Collaboration between pharmaceutical companies and the Center for Computational Imaging and Personalised Diagnostics (CCIPD) at Case Western Reserve University has led to the development of artificial intelligence (AI) tools to benefit patients with non-small cell lung cancer (NSCLC) based on an analysis of routine tissue biopsy images, according to new research.
This year, more than 236,000 adults in the United States will be diagnosed with lung cancer—about 82% of them with non-small cell lung cancer, according to the American Society of Clinical Oncology.
Researchers at the CCIPD used AI to identify biomarkers from biopsy images for patients with NSCLC, as well as gynaecologic cancers, that help predict the response to immunotherapy and clinical outcomes, including survival.
“We have shown that the spatial interplay of features relating to the cancer nuclei and tumour-infiltrating lymphocytes drives a signal that allows us to identify which patients are going to respond to immunotherapy and which ones will not,” said Anant Madabhushi, CCIPD director and Donnell Institute Professor of Biomedical Engineering at Case Western Reserve.
The study was published this month in the journal Science Advances.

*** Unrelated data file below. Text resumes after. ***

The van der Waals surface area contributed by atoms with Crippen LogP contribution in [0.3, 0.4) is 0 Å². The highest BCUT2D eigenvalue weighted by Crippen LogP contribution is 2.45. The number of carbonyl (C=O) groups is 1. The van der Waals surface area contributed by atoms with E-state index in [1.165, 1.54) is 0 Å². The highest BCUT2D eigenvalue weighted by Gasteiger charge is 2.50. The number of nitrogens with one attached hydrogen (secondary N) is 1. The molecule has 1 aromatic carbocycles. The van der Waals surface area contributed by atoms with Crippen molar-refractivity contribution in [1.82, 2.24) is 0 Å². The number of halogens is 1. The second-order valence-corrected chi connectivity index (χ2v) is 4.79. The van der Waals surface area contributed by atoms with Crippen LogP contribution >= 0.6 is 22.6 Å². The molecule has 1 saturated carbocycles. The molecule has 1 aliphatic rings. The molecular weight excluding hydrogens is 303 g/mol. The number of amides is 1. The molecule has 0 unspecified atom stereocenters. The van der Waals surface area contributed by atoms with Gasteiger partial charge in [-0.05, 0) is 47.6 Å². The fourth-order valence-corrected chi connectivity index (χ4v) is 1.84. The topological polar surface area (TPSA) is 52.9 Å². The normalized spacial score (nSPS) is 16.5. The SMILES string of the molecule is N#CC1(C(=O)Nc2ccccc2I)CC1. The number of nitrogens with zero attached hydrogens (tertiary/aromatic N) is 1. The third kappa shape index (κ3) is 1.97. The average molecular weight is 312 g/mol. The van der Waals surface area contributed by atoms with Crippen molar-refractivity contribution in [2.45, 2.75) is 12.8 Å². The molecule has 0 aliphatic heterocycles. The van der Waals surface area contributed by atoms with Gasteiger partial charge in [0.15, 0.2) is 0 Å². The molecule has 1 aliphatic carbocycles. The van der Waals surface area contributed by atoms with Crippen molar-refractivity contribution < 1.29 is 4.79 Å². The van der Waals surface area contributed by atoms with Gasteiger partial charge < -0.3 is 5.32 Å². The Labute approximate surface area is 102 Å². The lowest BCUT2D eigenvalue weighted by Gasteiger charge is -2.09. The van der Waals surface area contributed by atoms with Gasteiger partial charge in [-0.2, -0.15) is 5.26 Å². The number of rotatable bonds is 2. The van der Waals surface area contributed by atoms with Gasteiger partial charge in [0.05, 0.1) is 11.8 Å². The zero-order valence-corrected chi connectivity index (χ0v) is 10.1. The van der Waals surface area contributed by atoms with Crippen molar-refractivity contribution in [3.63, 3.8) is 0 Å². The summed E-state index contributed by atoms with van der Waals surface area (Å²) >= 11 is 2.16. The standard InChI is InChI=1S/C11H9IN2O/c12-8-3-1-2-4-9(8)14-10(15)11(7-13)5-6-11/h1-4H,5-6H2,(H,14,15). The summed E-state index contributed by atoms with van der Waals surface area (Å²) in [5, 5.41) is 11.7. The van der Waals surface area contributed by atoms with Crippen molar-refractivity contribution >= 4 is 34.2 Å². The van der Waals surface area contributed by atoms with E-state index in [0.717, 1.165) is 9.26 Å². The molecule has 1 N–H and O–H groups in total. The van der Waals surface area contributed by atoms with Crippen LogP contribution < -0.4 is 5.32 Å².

Immunotherapy is expensive, and studies show that only 20-30% of patients respond to the treatment, according to National Institutes of Health and other sources.
These findings validate that the AI technologies developed by the CCIPD can help clinicians determine how best to treat patients with NSCLC and gynaecologic cancers, including cervical, endometrial and ovarian cancer, Madabhushi said.
The study, drawn from a retrospective analysis of data, also revealed new biomarker information regarding a protein called PD-L1 that helps prevent immune cells from attacking non-harmful cells in the body.
Patients with high PD-L1 often receive immunotherapy as part of their treatment for NSCLC, while patients with low PD-L1 are often not offered immunotherapy, or it’s coupled with chemotherapy.
“Our work has identified a subset of patients with low PD-L1 who respond very well to immunotherapy and may not require immunotherapy plus chemotherapy,” Madabhushi said.
“This could potentially help these patients avoid the toxicity associated with chemotherapy while also having a favourable response to immunotherapy.”
The multi-site, multi-institutional study examined three common immunotherapy drugs (called checkpoint inhibitor agents) that target PD-L1: atezolizumab, nivolumab and pembrolizumab.
The AI tools consistently predicted the response and clinical outcomes for all three immunotherapies.
The study is part of broader research conducted at CCIPD to develop and apply novel AI and machine-learning approaches to diagnose and predict the therapy response for various diseases and cancers, including breast, prostate, head and neck, brain, colorectal, gynaecologic and skin.
The study coincides with Case Western Reserve recently signing a license agreement with Picture Health to commercialise AI tools to benefit patients with NSCLC and other cancers.
Source: Case Western Reserve University